Cytomegalovirus encodes a positive regulator of antigen presentation.

Journal of virology

PubMedID: 16840340

Holtappels R, Gillert-Marien D, Thomas D, Podlech J, Deegen P, Herter S, Oehrlein-Karpi SA, Strand D, Wagner M, Reddehase MJ. Cytomegalovirus encodes a positive regulator of antigen presentation. J Virol. 2006;80(15):7613-24.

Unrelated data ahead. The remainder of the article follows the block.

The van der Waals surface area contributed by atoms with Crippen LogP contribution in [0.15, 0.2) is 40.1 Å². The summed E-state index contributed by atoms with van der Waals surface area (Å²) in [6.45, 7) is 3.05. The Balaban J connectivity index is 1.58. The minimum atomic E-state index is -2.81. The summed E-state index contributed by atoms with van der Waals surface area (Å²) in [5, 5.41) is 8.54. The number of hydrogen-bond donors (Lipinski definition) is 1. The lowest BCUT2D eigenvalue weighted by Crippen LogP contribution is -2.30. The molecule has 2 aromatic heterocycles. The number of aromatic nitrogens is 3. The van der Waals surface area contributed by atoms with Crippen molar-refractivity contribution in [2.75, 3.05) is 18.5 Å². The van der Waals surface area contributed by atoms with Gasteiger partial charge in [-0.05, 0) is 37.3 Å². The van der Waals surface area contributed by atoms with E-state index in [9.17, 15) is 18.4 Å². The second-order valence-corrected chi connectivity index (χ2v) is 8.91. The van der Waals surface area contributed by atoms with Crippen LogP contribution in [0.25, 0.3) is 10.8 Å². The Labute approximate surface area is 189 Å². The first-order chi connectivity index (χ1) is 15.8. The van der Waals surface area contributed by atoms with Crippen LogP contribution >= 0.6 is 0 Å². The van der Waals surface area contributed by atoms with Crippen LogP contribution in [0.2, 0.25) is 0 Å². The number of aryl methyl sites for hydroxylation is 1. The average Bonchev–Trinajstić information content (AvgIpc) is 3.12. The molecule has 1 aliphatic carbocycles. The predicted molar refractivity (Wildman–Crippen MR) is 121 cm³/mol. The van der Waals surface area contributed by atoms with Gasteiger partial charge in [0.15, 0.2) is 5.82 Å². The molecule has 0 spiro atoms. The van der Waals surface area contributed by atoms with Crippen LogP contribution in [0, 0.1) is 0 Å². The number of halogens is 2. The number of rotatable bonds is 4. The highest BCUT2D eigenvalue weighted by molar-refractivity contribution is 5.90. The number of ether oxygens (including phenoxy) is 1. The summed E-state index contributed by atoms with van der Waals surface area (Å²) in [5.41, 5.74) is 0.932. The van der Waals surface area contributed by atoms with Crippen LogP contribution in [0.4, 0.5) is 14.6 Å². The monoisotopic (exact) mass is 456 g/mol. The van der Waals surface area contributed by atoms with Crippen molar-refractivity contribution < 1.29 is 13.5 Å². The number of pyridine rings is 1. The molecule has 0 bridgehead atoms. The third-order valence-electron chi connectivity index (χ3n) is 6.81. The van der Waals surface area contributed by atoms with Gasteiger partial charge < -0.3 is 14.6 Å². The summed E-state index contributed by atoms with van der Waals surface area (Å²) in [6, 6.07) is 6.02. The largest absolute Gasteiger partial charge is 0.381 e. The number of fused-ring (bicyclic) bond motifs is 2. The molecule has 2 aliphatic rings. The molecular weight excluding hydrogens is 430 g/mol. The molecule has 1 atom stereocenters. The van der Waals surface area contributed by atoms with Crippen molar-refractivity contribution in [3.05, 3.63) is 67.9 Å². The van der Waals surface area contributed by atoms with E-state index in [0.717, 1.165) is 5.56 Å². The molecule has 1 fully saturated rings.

Murine cytomegalovirus encodes three regulators of antigen presentation to antiviral CD8 T cells. According to current paradigms, all three regulators are committed to the inhibition of the presentation of antigenic peptides. Whereas m152/gp40 catalyzes the retention of peptide-loaded major histocompatibility complex (MHC) class I molecules in a cis-Golgi compartment, m06/gp48 binds stably to class I molecules and directs them into the cellular cargo-sorting pathway of lysosomal degradation. Regulator m04/gp34 also binds stably to class I molecules, but unlike m152 and m06, it does not downmodulate MHC class I cell surface expression. It has entered the literature as a direct inhibitor of T-cell recognition of the MHC-peptide complex at the cell surface. In this work, we have studied the presentation of antigenic viral peptides in cells infected with a comprehensive set of mutant viruses expressing the three regulators separately as well as in all possible combinations. The results redefine m04 as a positive regulator dedicated to the facilitation of antigen presentation. When expressed alone, it did not inhibit T-cell recognition, and when expressed in the presence of m152, it restored antigen presentation by antagonizing the inhibitory function of m152. Its intrinsic positive function, however, was antagonized and even slightly overcompensated for by the negative regulator m06. In an adoptive cell transfer model, the opposing forces of the three regulators were found to govern immune surveillance in the infected host. While negative regulators, also known as immunoevasins, are common, the existence of a positive regulator is without precedent and indicates an intriguing genetic potential of this virus to influence antigen presentation.